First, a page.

If there is no sufficient reason for the withdrawal of permission, the court will assume that the consent was withdrawn under duress. After jointly consenting to divorce, one party withdraws their approval, which is considered mental cruelty.

In the case of Suman vs. Surendra Kumar, the husband did not appear at the second stage after filing a joint divorce petition. Because one party had abandoned the case, the Family Court decided that mere silence did not constitute a withdrawal of consent. As a result, the conclusion must be reached in favor of consent rather than the absence of consent. In the case of Suman vs. Surendra Kumar, the husband did not appear at the second stage after filing a joint divorce petition. Because one party had abandoned the case, the Family Court decided that mere silence did not constitute a withdrawal of consent. As a result, the conclusion must be reached favoring consent rather than the absence of consent.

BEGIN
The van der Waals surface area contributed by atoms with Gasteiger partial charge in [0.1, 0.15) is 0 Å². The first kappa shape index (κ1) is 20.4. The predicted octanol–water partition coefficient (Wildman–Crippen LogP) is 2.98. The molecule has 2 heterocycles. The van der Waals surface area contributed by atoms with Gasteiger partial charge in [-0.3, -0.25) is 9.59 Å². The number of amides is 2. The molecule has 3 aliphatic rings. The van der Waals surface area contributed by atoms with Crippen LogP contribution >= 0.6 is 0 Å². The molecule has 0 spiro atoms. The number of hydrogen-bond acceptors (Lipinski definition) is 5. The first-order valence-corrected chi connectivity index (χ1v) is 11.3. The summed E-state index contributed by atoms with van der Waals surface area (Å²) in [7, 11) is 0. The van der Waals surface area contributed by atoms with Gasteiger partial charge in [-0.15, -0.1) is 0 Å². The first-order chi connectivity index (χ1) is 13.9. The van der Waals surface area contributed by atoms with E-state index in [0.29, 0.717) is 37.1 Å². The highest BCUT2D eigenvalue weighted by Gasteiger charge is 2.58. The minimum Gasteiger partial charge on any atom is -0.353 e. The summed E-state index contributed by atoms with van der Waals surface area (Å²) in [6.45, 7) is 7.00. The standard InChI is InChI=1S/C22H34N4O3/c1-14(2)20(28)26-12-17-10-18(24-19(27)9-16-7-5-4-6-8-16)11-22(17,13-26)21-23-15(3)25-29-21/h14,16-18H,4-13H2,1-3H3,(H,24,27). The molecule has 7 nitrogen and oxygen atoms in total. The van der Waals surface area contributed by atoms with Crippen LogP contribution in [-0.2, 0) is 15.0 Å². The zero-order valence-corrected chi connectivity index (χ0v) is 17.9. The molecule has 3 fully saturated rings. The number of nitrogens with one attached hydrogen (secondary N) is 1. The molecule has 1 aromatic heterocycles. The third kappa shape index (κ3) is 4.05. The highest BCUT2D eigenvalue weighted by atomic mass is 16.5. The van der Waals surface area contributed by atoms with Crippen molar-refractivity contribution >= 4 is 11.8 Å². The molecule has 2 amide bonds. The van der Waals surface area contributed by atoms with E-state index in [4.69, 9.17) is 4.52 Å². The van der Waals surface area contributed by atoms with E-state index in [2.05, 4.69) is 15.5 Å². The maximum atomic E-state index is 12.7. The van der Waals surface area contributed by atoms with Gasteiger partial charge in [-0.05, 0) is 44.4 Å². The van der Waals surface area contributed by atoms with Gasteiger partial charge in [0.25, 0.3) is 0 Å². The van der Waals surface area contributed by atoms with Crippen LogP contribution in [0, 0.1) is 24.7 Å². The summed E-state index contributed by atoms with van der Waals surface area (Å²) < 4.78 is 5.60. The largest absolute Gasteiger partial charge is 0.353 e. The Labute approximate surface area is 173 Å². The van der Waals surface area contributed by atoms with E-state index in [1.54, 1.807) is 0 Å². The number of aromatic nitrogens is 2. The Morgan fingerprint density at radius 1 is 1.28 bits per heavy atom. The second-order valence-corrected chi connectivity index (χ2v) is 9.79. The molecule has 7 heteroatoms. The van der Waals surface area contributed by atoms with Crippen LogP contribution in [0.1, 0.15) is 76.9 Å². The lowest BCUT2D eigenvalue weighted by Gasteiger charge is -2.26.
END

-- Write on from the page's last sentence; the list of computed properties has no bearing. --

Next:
Opting a mutual consent divorce avoids squabbles and saves a significant amount of time and money. Mutual consent divorce is one of the best-provided possibilities, considering the increasing number of divorce applications. As a result, it is the simplest type of divorce and the least expensive and time-consuming compared to disputed divorce. It is an easy and hassle-free divorce method, too, because even during the six months between the first and second motions, any party can withdraw by submitting an application with the court saying that they do not want to get a divorce by mutual consent. The opposite party would only have one choice in such a situation: petition for disputed divorce. Hence It is the shortest type of divorce, saving time, money, and even mental anguish.